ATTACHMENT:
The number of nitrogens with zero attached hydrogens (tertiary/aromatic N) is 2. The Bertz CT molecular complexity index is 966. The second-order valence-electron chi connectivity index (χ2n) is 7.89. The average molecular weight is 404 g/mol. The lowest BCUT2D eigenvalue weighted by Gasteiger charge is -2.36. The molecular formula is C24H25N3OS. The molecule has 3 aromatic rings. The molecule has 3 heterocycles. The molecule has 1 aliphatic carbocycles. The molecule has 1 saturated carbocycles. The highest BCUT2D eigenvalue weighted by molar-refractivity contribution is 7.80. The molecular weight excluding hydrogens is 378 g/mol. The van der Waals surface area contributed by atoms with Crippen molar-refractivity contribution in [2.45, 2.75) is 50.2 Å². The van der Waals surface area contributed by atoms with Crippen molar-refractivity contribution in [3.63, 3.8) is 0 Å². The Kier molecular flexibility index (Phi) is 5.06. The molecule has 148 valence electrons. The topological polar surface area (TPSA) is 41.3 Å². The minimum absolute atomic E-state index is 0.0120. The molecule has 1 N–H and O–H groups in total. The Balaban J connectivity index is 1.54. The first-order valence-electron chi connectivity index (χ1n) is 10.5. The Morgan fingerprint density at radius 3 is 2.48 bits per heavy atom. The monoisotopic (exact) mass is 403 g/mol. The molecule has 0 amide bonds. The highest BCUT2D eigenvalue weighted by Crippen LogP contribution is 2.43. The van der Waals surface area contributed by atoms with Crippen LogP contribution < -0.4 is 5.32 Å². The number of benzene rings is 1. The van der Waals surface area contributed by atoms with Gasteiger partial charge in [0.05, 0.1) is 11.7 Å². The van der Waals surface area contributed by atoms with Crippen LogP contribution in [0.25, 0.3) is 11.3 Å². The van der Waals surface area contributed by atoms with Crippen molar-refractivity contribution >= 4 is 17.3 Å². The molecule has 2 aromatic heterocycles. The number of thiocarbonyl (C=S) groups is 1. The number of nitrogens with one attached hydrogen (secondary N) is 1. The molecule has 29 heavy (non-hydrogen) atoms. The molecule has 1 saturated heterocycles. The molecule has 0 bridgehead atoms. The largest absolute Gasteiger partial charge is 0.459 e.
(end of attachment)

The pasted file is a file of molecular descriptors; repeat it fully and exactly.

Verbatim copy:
The number of nitrogens with zero attached hydrogens (tertiary/aromatic N) is 2. The Bertz CT molecular complexity index is 966. The second-order valence-electron chi connectivity index (χ2n) is 7.89. The average molecular weight is 404 g/mol. The lowest BCUT2D eigenvalue weighted by Gasteiger charge is -2.36. The molecular formula is C24H25N3OS. The molecule has 3 aromatic rings. The molecule has 3 heterocycles. The molecule has 1 aliphatic carbocycles. The molecule has 1 saturated carbocycles. The highest BCUT2D eigenvalue weighted by molar-refractivity contribution is 7.80. The molecular weight excluding hydrogens is 378 g/mol. The van der Waals surface area contributed by atoms with Crippen molar-refractivity contribution in [2.45, 2.75) is 50.2 Å². The van der Waals surface area contributed by atoms with Crippen molar-refractivity contribution in [3.63, 3.8) is 0 Å². The Kier molecular flexibility index (Phi) is 5.06. The molecule has 148 valence electrons. The topological polar surface area (TPSA) is 41.3 Å². The minimum absolute atomic E-state index is 0.0120. The molecule has 1 N–H and O–H groups in total. The Balaban J connectivity index is 1.54. The first-order valence-electron chi connectivity index (χ1n) is 10.5. The Morgan fingerprint density at radius 3 is 2.48 bits per heavy atom. The monoisotopic (exact) mass is 403 g/mol. The molecule has 0 amide bonds. The highest BCUT2D eigenvalue weighted by Crippen LogP contribution is 2.43. The van der Waals surface area contributed by atoms with Crippen LogP contribution < -0.4 is 5.32 Å². The number of benzene rings is 1. The van der Waals surface area contributed by atoms with Gasteiger partial charge in [0.05, 0.1) is 11.7 Å². The van der Waals surface area contributed by atoms with Crippen LogP contribution in [0.25, 0.3) is 11.3 Å². The van der Waals surface area contributed by atoms with Crippen molar-refractivity contribution >= 4 is 17.3 Å². The molecule has 2 aromatic heterocycles. The number of thiocarbonyl (C=S) groups is 1. The number of nitrogens with one attached hydrogen (secondary N) is 1. The molecule has 29 heavy (non-hydrogen) atoms. The molecule has 1 saturated heterocycles. The molecule has 0 bridgehead atoms. The largest absolute Gasteiger partial charge is 0.459 e.